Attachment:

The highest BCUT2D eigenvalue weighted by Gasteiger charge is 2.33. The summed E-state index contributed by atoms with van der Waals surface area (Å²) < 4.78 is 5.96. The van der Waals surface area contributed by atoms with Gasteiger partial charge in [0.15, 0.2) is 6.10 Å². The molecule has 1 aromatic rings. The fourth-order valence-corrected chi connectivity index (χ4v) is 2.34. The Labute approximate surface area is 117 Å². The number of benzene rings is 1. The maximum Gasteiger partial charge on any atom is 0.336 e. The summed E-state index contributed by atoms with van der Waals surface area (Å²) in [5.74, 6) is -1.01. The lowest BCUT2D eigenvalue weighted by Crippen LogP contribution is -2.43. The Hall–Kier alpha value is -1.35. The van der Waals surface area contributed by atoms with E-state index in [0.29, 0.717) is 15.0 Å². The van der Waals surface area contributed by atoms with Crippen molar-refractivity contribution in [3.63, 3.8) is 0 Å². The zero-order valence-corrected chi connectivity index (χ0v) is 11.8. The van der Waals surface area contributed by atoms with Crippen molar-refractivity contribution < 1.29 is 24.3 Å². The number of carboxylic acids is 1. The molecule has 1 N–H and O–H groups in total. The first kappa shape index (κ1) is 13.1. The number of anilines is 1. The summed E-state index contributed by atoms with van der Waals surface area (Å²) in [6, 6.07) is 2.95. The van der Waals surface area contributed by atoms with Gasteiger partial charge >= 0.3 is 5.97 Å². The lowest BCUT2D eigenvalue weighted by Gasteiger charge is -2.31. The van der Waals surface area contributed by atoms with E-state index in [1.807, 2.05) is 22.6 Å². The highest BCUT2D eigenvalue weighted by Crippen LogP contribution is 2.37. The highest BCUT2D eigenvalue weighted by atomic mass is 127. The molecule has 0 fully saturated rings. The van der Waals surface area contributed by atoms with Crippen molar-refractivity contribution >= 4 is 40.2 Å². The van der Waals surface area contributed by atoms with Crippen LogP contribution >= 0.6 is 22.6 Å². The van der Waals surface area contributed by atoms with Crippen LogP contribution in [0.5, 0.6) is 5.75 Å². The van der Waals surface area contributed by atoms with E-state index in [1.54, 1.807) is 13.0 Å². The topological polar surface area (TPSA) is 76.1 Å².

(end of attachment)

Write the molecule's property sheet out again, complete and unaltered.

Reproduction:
The highest BCUT2D eigenvalue weighted by Gasteiger charge is 2.33. The summed E-state index contributed by atoms with van der Waals surface area (Å²) < 4.78 is 5.96. The van der Waals surface area contributed by atoms with Gasteiger partial charge in [0.15, 0.2) is 6.10 Å². The molecule has 1 aromatic rings. The fourth-order valence-corrected chi connectivity index (χ4v) is 2.34. The Labute approximate surface area is 117 Å². The number of benzene rings is 1. The maximum Gasteiger partial charge on any atom is 0.336 e. The summed E-state index contributed by atoms with van der Waals surface area (Å²) in [5.74, 6) is -1.01. The lowest BCUT2D eigenvalue weighted by Crippen LogP contribution is -2.43. The Hall–Kier alpha value is -1.35. The van der Waals surface area contributed by atoms with E-state index in [0.29, 0.717) is 15.0 Å². The van der Waals surface area contributed by atoms with Crippen molar-refractivity contribution in [3.63, 3.8) is 0 Å². The zero-order valence-corrected chi connectivity index (χ0v) is 11.8. The van der Waals surface area contributed by atoms with Crippen molar-refractivity contribution < 1.29 is 24.3 Å². The number of carboxylic acids is 1. The molecule has 1 N–H and O–H groups in total. The first kappa shape index (κ1) is 13.1. The number of anilines is 1. The summed E-state index contributed by atoms with van der Waals surface area (Å²) in [6, 6.07) is 2.95. The van der Waals surface area contributed by atoms with Gasteiger partial charge >= 0.3 is 5.97 Å². The lowest BCUT2D eigenvalue weighted by Gasteiger charge is -2.31. The van der Waals surface area contributed by atoms with E-state index in [1.807, 2.05) is 22.6 Å². The highest BCUT2D eigenvalue weighted by Crippen LogP contribution is 2.37. The highest BCUT2D eigenvalue weighted by atomic mass is 127. The molecule has 0 fully saturated rings. The van der Waals surface area contributed by atoms with Crippen molar-refractivity contribution >= 4 is 40.2 Å². The van der Waals surface area contributed by atoms with Crippen LogP contribution >= 0.6 is 22.6 Å². The van der Waals surface area contributed by atoms with Crippen LogP contribution in [0.5, 0.6) is 5.75 Å². The van der Waals surface area contributed by atoms with E-state index in [1.54, 1.807) is 13.0 Å². The topological polar surface area (TPSA) is 76.1 Å².